Monday, 9 March 2009

So how old were you when you knew what Auschwitz was?

The Mail has missed a trick in its story this morning about teen awareness of Auschwitz. The paper's feigned indignation that 23% of children 11 to 16 year old don't know what Auschwitz was is deeply worrying - but not for the reasons the Mail cites.

At 11 and 12 I suppose I was vaguely aware that the Nazis had done something wicked to the Jews, and even by 16 I think I was only conscious that 6m Jews had been killed in the Concentration Camps in a non-specific way; it was much later that I became aware that there was a difference between the Concentration Camps and the six extermination camps, that Auschwitz was both, and that Sobibor, Treblinka, Belzec, Chelmno and Majdanek as well as Auschwitz II were all located in Poland.

So that 77% of 11 to 16s know what Auschwitz was is either actually quite disturbing or a triumph for Labour's political interference in the history curriculum. Take your pick. What the hell are we doing teaching 11 year olds about mass extermination? Do their teachers take them through each stage from the unloading of the cattle trucks to the selection to the undressing to the gas chamber and the cremators? And how the heck can they understand the context?

When 53% of pupils leave school without 5 decent GCSEs, I find the Auschwitz statistic quite horrifying. Almost as horrifying as the distortion and mis-teaching of the Slave Trade; when I throw into conversation these days that over the centuries of the transatlantic Slave Trade, the Europeans hardly enslaved anyone at all I'm met with incredulity. But it's true. See this post.

5 comments:

Blue Eyes said...

Most "history" teaching revolves around 1939-1945. It is no wonder that many Brits now have no sense of perspective or that other ways of doing things are possible and even desirable.

I was lucky enough to be taught medieval history for GCSE.

hatfield girl said...

It's context that matters. To understand fascism it's necessary to teach that fascist societies turn on some of their own members. The complex events that lead to this are not easily explained in the context of history-teaching in English schools. At least this was true when our 12 year old was taught about this period of history. She was taught the same years in both Italy and England. In Italy she had an admirable history text book, beautifully presented and full of data, photographs, arguments taken from divers schools of thought and interpretation. In England she was given a few photocopied sheets of paper and the teacher's dictated notes plus discussion in class with children who, quite literally, had never seen continental Europe. Her point that it was the turning on neighbours, colleagues, friends, school mates that was so terrible was brushed aside. They're Jews, that's why they are being persecuted, she was told. The worst of what had been done was being hidden by a reinforcing of the notion of the otherness of whom it was done to.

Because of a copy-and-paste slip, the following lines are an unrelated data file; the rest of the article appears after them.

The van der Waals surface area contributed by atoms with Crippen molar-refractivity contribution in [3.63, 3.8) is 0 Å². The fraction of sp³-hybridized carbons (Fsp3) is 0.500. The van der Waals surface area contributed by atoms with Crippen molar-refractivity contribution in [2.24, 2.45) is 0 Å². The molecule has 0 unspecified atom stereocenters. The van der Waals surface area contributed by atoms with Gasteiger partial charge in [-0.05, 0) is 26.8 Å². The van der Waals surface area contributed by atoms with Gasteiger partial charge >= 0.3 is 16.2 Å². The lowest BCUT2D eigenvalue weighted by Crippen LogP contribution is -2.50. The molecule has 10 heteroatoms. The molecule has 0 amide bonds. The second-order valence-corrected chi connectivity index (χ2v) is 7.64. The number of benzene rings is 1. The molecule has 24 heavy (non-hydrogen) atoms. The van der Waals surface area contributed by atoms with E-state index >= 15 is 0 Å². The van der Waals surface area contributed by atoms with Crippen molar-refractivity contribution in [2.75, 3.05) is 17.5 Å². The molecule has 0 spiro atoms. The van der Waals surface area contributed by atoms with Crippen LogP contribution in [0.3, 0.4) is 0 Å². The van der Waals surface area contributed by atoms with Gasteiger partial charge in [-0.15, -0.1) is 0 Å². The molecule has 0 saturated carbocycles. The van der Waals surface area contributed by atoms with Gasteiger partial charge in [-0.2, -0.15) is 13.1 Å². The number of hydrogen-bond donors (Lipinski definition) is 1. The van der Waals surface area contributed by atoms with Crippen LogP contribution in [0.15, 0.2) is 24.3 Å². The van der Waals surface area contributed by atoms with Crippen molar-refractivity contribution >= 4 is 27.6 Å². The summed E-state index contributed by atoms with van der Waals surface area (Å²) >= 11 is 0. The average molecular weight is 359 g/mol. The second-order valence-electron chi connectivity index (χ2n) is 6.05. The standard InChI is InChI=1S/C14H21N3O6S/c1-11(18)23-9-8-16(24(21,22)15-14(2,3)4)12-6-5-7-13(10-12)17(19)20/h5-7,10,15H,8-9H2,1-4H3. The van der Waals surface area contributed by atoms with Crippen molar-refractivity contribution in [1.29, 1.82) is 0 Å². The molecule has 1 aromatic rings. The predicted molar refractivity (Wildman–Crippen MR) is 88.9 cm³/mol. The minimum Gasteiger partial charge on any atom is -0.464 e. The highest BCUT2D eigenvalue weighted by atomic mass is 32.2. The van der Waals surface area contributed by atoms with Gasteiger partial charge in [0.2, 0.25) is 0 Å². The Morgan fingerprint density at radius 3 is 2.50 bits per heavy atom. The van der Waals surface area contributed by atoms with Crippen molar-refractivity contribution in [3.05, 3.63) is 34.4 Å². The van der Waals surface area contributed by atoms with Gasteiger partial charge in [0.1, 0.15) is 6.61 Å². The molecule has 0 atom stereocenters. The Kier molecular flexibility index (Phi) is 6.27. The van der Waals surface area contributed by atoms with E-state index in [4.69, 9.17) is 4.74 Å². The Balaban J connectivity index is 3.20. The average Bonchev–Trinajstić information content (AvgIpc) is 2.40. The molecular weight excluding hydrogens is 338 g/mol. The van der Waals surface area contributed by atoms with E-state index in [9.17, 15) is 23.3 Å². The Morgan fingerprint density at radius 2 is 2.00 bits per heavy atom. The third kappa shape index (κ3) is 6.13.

She spent some time looking at the photographs of the families being rounded up; she cut them out of her Italian history book and pasted them into her English class 'research' to show they were the same as us. She didn't get a very good mark. But she knows you don't have to be Jewish to be a target for being taken to camps like those. Fascism needs an internal enemy to reinforce itself.

We do need to know about the death camps, and we need a better narrative to understand all the truth about why they were there.

DBC Reed said...

How old were you when you realised the Rudolph Hess flight over here and the last night of the Blitz were both on 10th May 1941?

Bill Quango MP said...

I went to the premier of that dreadful movie Pearl Harbour in Hawii. A great premier. The film was shown on the deck of an aircraft carrier. Quite a good idea.Lots of extra coverage as the launch was in backwater Hawii instead of L.A. or New York.

Outside, reporters for the networks asked American teens "Who attacked who at Pearl Harbour."

My favourite was "I think it was the Chinese ..in 1974"

Anonymous said...

I have to ask why we fetishise the Holocaust to the exclusion of all other historical events.

The Belgian occupation of the Congo was at least as brutal as the Jewish Holocaust and lasted far longer. The Turkish genocide against Armenians was as bad as the Jewish Holocaust. More to the point, the Holocaust is rather tangential to Britain's experience - no Briton participated in the killings and, in fact, we sacrificed massive amounts of blood, treasure and power in order to stop the Nazi regime, fighting on alone against Germany and Italy for a year and rejecting some very generous peace overtures.

Why, therefore, should we be beating our breasts and wailing because British children are not au fait with the minutiae of the Holocaust? We are not Germans - our hands are not stained with the blood the Holocaust. We are not Americans - we do not feel the shame that accrues from standing by and letting Nazism destroy nation after nation until forced to fight. We are not Soviets - we did not get in bed with the Nazis only to be backstabbed. We are British - we fought when there was no need for us to fight and we fought on when others expected us to surrender.

From Britain's perspective, our response to the Holocaust is something that should evoke pride rather than shame. British children don't know what Auschwitz is? Too bad. I'm sure many of them don't know what the Blitz or the Somme or Waterloo was and that most of them could not tell you the significance of the pink bits on a pre-1939 map and these things all concern me a lot more than their failure to memorise the names of German death camps in Poland.

(Disclaimer: obviously, my only reason for saying any of this is that I'm a closet Nazi and probably a paedophile too.)